Scenario 2: No match found for the caller number

After we sent the first action and your internal service has sent a request back, the call session will either contain some information (if a customer was found), or it won't (no customer was found). Lets build a babelforce Trigger to check this, so that we can decide what to do on the call:


This Trigger fires if it detects that a variable called "ivr.email" has been set in the call session. What if the caller's number isn't found, because they're calling from an unrecognized phone? If this is the case, we should offer a backup method.






By adding a Switch Node straight after the welcome message, we can already make a routing decision after the first few seconds of the call. Let's use our newly-created Trigger to make this decision:


The 'After Flow' setting indicates that for calls where the customer profile is not automatically found, we should route the call to an Input Reader. Here the caller should be able to type in their 7-character reference number, which will be stored by the platform.


We need to be able to send this value to your internal system. As you can see from the flow so far, in both cases (customer profile found automatically & manual reference number input), we want to route the call to another module called 'Premium check', which will check if the found record is for a premium customer. 








But in the case of the manual input, we need to give the call flow a couple of seconds to send off the captured number to your internal service. So let's put an Text to Speech or Audio Player module in between, playing some default audio (e.g. "Thank you, we're finding your profile") and perform a similar in-app version of the Action we configured to send for the automatic case:


We use {app.inputReader.reference} to find and substitute the reference number - notice that we saved the 'Variable name' as "reference". As before, your service will be able to receive this data, perform a check to find a customer profile with that reference, and send a request back to babelforce to put the profile data in the call session.




So, now we have a pretty good chance of saving the caller's profile in the session of the call. Which means that it is possible using this information to influence the routing of the call. Take a quick look above at the information we receive from your internal system, as well as the desired outcomes we outlined at the very beginning. If the customer has a premium account, then give the customer the option of speaking to an agent. If not, send the customer an email with some useful information.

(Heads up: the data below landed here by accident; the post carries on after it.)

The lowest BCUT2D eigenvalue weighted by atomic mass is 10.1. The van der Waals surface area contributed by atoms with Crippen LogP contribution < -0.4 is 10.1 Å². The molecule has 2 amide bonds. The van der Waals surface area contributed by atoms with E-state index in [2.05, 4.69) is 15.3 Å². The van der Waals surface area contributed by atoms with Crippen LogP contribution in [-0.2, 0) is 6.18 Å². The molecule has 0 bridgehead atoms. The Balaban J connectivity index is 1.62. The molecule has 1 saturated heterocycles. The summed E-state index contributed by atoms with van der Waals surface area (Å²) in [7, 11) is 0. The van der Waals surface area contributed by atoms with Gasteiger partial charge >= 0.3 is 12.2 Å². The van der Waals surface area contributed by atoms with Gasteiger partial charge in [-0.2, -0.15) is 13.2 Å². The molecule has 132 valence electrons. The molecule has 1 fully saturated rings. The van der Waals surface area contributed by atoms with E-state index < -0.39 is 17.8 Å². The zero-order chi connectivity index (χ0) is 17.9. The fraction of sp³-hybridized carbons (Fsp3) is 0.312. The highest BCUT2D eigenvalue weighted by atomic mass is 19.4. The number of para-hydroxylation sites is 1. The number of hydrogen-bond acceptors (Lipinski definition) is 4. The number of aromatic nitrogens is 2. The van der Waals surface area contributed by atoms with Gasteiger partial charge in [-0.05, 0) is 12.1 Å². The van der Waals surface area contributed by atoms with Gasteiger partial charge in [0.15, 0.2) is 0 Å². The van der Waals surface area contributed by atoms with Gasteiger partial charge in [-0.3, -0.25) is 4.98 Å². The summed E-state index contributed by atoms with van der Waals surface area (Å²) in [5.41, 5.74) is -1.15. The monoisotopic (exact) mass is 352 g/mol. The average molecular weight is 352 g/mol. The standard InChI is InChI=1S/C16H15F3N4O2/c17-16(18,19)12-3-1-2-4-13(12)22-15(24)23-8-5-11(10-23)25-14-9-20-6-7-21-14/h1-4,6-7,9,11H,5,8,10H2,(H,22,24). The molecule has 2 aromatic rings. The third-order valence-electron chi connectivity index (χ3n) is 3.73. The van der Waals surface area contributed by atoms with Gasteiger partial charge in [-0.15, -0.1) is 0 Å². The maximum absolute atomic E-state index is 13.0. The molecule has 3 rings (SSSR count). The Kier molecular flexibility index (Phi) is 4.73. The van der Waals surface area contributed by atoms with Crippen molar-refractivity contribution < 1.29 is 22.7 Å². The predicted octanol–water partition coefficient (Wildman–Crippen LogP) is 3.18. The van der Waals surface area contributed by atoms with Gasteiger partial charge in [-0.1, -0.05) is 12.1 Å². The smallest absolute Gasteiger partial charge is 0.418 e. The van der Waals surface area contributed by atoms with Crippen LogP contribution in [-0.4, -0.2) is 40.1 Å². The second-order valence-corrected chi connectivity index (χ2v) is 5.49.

This is a Trigger you can use to check what information is given in the customer profile. Remember, the session now contains a variable called "ivr.premium" which is either true or false:


If this Trigger fires, it is because the caller has a premium account. Great! Now let's use it in another Switch Node:


If the Trigger doesn't fire, you want to send the call to a module which sends an email and gives the customer some more general information about tracking their order online. Again, return briefly to the image near the top of this article to see the other bits of customer information we stored in the call session. One of the them is "ivr.track_id". 

Let's say your web service offers a portal in which customers can track the real-time status of their order. This unique ID forms part of a URL which customers can visit to check this. Therefore, in the module 'Send automated email' we configure a local Automation to direct customers towards this web service:


To take home

So what can we do with call sessions? Sessions are essentially a way of allowing other systems to communicate with a call whilst that call is in progress. Once this connection has been established, babelforce can enable you to gather information from the caller and from elsewhere, in order to enrich the call. In a call session rich with information, tons of possibilities open up: we can intelligently route calls to different services, trigger any other kind of action, or even affect changes directly in a connected system. 

It's not a bad thing for your bottom line, either. More and more customer services can be partially or entirely automated, keeping customers happy and saving agent resources for your most complex services. 


The resources below can be imported and tested in Postman, a popular API exploration tool. They show how you can:

  • View active calls
  • Check the session of a call
  • Write data into the call session